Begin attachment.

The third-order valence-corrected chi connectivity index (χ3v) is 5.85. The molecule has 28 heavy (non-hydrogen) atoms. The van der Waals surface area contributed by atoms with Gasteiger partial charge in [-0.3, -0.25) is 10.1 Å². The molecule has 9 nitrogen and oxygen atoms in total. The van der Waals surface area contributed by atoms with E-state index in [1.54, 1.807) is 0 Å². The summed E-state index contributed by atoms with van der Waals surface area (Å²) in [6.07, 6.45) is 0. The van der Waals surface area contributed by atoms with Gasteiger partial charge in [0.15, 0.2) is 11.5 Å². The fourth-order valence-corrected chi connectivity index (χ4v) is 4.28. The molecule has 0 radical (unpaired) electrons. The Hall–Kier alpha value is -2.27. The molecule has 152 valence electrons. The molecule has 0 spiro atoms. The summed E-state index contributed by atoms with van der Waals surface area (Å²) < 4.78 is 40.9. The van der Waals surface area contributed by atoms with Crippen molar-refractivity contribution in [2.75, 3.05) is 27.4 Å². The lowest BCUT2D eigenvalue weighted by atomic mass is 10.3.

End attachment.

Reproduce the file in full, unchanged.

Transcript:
The third-order valence-corrected chi connectivity index (χ3v) is 5.85. The molecule has 28 heavy (non-hydrogen) atoms. The van der Waals surface area contributed by atoms with Gasteiger partial charge in [-0.3, -0.25) is 10.1 Å². The molecule has 9 nitrogen and oxygen atoms in total. The van der Waals surface area contributed by atoms with E-state index in [1.54, 1.807) is 0 Å². The summed E-state index contributed by atoms with van der Waals surface area (Å²) in [6.07, 6.45) is 0. The van der Waals surface area contributed by atoms with Gasteiger partial charge in [0.15, 0.2) is 11.5 Å². The fourth-order valence-corrected chi connectivity index (χ4v) is 4.28. The molecule has 0 radical (unpaired) electrons. The Hall–Kier alpha value is -2.27. The molecule has 152 valence electrons. The molecule has 0 spiro atoms. The summed E-state index contributed by atoms with van der Waals surface area (Å²) < 4.78 is 40.9. The van der Waals surface area contributed by atoms with Crippen molar-refractivity contribution in [2.75, 3.05) is 27.4 Å². The lowest BCUT2D eigenvalue weighted by atomic mass is 10.3.